New York City firefighters exposed to the 9/11 World Trade Center (WTC) disaster are at greater risk for developing a condition called monoclonal gammopathy of undetermined significance (MGUS), which may lead to multiple myeloma, a study suggests.
The study, “Multiple Myeloma and Its Precursor Disease Among Firefighters Exposed to the World Trade Center Disaster,” appeared in the journal JAMA Oncology.
Fire Department of the City of New York (FDNY) firefighters and other 9/11 first responders were exposed to unprecedented levels of compounds such as polycyclic aromatic hydrocarbons, dioxins, polychlorinated biphenyls, asbestos, and other potential carcinogens. They were also exposed to significant levels of diesel smoke from the heavy machinery used in the 10-month rescue and recovery effort.
MGUS is characterized by the presence of an abnormal protein called monoclonal, or M, protein, which can be detected with blood tests. Prior research indicated that exposure to toxic chemicals caused the development of both MGUS and multiple myeloma.
“We were the first to show that first responders were more likely to get many different types of cancer,” David J. Prezant, MD, one of the study’s senior authors, said in a press release. Prezant is a professor of medicine at Albert Einstein College of Medicine and FDNY’s chief medical officer.
“We carried out this new study to do more than just treat cancer. We wanted to find early, predictive signs of cancer that would allow us to screen people and monitor those found to be at risk. By detecting MGUS, which predicts the development of multiple myeloma, we are able to do that,” he said.
Researchers collected blood samples from 781 white, male firefighters ages 50 to 79, who were exposed to the WTC rescue and/or recovery work between Sept. 11, 2001, and July 25, 2002. Compared with a control group that included non-exposed men from Olmstead County, Minnesota, the prevalence of MGUS in WTC firefighters was almost double (7.63 cases per 100 firefighters versus 4.34 cases per 100 controls).
“We saw a significantly higher incidence of MGUS in these first responders, and they’re developing it at a young age,” said Amit Verma, another of the study’s senior co-authors. Verma further observed that this early development of MGUS suggests an increased risk for early-onset multiple myeloma.
“Taken together, our results show that environmental exposure due to the WTC attacks is associated with myeloma precursor disease,” the investigators wrote in the study.
The scientists also analyzed 16 cases of multiple myeloma diagnosed between Sept. 12, 2001, and July 1, 2017, among white, male WTC-exposed firefighters, with an average age of diagnosis of 57. This is 12 years younger than the average age in the U.S. for multiple myeloma diagnosis.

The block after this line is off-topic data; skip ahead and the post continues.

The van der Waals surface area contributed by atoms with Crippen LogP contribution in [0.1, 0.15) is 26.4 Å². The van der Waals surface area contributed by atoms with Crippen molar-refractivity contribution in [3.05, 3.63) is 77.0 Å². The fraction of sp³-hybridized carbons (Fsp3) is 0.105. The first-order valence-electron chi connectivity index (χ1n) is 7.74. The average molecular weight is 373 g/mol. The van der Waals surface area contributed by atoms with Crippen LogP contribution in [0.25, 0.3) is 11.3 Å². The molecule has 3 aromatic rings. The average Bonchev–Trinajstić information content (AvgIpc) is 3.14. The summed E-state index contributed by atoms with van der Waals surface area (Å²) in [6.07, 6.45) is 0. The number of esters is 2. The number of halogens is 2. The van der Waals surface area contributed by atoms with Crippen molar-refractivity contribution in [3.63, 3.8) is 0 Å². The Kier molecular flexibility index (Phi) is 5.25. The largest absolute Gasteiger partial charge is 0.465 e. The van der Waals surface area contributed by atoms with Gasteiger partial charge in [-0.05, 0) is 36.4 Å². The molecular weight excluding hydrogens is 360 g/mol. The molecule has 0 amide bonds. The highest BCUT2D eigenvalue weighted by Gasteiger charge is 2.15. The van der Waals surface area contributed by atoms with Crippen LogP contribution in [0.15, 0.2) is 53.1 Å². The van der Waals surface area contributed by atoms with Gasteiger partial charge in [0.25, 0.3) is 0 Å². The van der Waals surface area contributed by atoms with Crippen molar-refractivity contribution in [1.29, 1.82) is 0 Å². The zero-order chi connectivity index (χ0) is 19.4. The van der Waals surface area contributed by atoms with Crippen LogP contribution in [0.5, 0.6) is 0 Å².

Of note, 7 out of 14 analyzed firefighters had light-chain multiple myeloma. Prior research indicated that this disease subtype is more common after chemical or inflammatory exposures.
As a result of their findings, the scientists recommend screening WTC first responders for both conditions. “Screening for multiple myeloma risk by testing for MGUS is something we can offer these first responders, which is why this study is important,” Prezant said.
In an editorial comment, “Some Thoughts on Exposure to the World Trade Center Wreckage and Cancer,” Otis W. Bradley, MD, observed that as the firefighting profession has a greater overall risk of MGUS and multiple myeloma, 9/11 responders should have been compared with firefighters from another big city, a limitation the study’s own authors acknowledge.
He also wrote that the greater prevalence in 9/11 firefighters may have been due to more intensive screening of MGUS in WTC-exposed personnel. Bradley also cautioned that correlation does not mean causation.
A different study, “Estimation of Future Cancer Burden in World Trade Center-Exposed Fire Department of the City of New York Rescue/recovery Workers,” also published in JAMA Oncology, predicted how many cancer cases will be diagnosed among FDNY personnel exposed to the WTC disaster, including rescue and recovery workers, between 2012 and 2031.
Results indicate a projected total of 2,714 new cases among white males, particularly cancers of the prostate, thyroid, and melanoma. This estimate shows a greater cancer burden than the 2,596 predicted cancer cases in a similar, non-exposed population. Scientists estimate that the costs for the first year of cancer treatment for these workers will total more than $235 million.